What the numbers are telling us about the outcome of the November mid-term elections

 

By Dave Andrusko

election2014Let’s put together a Gallup summary of President Obama’s popularity over the last three months (which ran yesterday) and an analysis of what might happen this fall, provided today by Josh Kraushaar at the National Journal and see what they tell us.

Gallup’s Jeffrey Jones tells us

“President Barack Obama averaged 43.2% job approval during his 22nd quarter in office, from April 20 through July 19. That is a minimal increase from the prior quarter’s 42.4% average, but still ranks among the lowest for Obama to date. His worst quarterly average thus far is 41.0% in quarter 11.”

Those numbers for the 22nd-quarter are higher than only two presidents, one of whom was Richard Nixon just before he resigned in August 1974.

Jones added

“Obama may be able to keep his ratings above the 40% mark as long as he maintains strong levels of support among Democrats. Although Democrats’ approval ratings of Obama are down from earlier in his presidency, they still consistently approach 80%.”

Let’s move on to Kraushaar’s “The Odds of a GOP Wave Are Increasing: This year’s political environment is shaping up to be nearly as bleak as 2010, and that’s ominous news for Senate Democrats.”

A fair portion of his intriguing piece is an explanation/rebuttal over what’s constitutes a “wave.” As would be obvious, if you make the bar high enough, it’s almost impossible for the GOP to secure a wave (“shorthand for a landslide victory for the winning party,” as Kraushaar explains).

An important point made early: in the second midterm election, historically, the president’s party suffers high loses. “But Clinton’s and Reagan’s relatively high popularity likely helped mitigate midterm seat losses for their parties in the elections.”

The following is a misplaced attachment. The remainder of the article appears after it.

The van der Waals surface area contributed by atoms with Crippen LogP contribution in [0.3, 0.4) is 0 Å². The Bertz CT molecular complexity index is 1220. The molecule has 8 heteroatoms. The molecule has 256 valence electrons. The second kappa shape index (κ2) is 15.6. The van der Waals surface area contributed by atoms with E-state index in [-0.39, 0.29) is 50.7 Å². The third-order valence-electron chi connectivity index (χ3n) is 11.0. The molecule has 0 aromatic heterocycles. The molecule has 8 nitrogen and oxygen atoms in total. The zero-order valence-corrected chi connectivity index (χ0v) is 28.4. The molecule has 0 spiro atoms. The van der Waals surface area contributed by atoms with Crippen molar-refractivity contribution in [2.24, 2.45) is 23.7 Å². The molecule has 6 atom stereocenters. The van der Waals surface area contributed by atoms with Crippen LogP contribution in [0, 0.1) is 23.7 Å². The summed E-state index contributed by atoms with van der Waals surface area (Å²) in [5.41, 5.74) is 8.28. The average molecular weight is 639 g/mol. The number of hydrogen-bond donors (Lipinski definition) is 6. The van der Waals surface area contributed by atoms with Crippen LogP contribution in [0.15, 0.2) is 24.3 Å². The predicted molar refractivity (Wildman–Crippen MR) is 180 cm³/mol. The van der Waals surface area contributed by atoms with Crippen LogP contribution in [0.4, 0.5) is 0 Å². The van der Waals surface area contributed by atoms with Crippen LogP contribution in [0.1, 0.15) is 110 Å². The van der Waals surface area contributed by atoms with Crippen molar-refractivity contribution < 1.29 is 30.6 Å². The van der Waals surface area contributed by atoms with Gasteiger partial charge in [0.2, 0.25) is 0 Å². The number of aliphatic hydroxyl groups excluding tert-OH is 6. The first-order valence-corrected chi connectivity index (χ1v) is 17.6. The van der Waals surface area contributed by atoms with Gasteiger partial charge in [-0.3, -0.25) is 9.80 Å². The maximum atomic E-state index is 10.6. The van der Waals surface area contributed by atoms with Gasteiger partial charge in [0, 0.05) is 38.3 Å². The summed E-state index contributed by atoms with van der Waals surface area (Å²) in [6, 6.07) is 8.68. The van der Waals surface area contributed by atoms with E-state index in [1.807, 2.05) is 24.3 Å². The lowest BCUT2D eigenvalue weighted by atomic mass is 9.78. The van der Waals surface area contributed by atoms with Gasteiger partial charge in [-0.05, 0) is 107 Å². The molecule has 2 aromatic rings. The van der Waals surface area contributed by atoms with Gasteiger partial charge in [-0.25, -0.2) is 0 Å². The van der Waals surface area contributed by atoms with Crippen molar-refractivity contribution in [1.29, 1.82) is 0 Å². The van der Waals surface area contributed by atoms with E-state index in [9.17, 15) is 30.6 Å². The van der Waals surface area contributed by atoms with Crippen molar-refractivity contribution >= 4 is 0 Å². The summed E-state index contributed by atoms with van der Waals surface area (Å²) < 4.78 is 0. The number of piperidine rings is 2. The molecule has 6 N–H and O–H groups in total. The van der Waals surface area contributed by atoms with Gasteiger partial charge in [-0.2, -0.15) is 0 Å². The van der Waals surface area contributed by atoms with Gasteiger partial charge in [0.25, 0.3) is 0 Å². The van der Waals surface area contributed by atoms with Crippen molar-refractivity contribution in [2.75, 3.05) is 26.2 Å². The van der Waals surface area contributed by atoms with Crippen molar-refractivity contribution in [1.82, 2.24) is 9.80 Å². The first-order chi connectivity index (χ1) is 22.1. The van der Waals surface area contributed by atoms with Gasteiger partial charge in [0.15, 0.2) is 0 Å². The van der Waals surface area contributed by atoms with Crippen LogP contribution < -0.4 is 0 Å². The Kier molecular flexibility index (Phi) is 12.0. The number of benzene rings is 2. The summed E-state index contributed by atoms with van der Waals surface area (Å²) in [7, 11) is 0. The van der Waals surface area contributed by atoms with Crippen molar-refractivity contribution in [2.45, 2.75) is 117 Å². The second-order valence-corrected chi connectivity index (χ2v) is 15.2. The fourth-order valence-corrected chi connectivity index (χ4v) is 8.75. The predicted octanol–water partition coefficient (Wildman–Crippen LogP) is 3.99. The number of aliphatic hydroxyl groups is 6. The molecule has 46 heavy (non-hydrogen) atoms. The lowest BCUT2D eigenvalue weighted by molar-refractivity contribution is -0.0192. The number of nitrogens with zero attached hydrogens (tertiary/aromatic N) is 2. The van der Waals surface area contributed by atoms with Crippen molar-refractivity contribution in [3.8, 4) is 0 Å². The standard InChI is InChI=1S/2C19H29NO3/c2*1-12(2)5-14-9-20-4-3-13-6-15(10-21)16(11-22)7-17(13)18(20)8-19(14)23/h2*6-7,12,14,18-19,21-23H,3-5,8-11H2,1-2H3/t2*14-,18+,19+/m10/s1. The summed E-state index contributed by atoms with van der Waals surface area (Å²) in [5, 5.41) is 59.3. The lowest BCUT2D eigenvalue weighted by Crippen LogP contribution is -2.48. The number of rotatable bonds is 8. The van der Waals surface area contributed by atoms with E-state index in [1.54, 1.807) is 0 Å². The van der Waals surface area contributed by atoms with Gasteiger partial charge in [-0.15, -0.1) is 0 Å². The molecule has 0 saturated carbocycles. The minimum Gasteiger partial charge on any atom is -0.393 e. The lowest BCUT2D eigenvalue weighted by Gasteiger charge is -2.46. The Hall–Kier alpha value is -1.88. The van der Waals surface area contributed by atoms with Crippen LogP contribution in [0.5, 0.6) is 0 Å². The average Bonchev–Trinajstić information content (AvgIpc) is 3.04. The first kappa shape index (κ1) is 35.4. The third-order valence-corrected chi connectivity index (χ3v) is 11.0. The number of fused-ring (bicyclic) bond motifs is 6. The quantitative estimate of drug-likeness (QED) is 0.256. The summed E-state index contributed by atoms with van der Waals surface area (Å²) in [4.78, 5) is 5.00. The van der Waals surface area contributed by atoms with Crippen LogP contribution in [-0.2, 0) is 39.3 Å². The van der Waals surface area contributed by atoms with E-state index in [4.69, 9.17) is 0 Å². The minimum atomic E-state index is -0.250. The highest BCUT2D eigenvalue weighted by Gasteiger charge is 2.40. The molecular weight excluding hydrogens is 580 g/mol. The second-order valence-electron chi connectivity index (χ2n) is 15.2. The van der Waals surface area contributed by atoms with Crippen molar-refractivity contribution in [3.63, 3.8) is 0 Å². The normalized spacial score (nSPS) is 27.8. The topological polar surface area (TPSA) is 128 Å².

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With Obama striving to stay about 40% in job approval, vulnerable Democrats don’t have that life-preserver to cling to. Especially given “that the right-track/wrong-track numbers [whether the country is on the right track or the wrong track] are near historic lows.”

Here are two quick observations.

First, the caveat we always offer. Politics and electoral fortunes can change in a heartbeat. But that turnabout should be less of a problem for Republicans in 2014, given the high caliber of their candidates, including challengers to sitting Democratic senators.

Second, as Kraushaar observes

“If anything, this year’s environment for Democrats is shaping up to be as bleak [as 2010]. Sizable majorities oppose the Obama administration’s handling of nearly every issue, including the economy, health care, and foreign policy. The administration looks out of its element, lurching from foreign policy crises to domestic scandal over the past year. Even out of the headlines, Obamacare is still a driving force for Republicans and for unfavorable poll numbers. This week, Democratic pollster Stanley Greenberg released new data showing Obama’s disapproval at a whopping 60 percent in 12 Senate battlegrounds, with half strongly disapproving of his performance. Overall, Republicans held a 2-point edge on the battleground generic ballot, 46 percent to 44 percent.”

Please keep that conclusion about ObamaCare in mind. We are constantly told that the importance of this issue has “peaked,” and will not play a major role come November. That simply is not true.

In addition, there is the “generic ballot” gap. That is the response when people are asked whether they would vote for a generic Democrat or Republican (as opposed to naming a specific candidate).

Kraushaar informs us in his first paragraph that running even (or in this case, 2 points ahead) “usually translates into a clear GOP edge” when people actually vote.

Please take five minutes and read the analysis.

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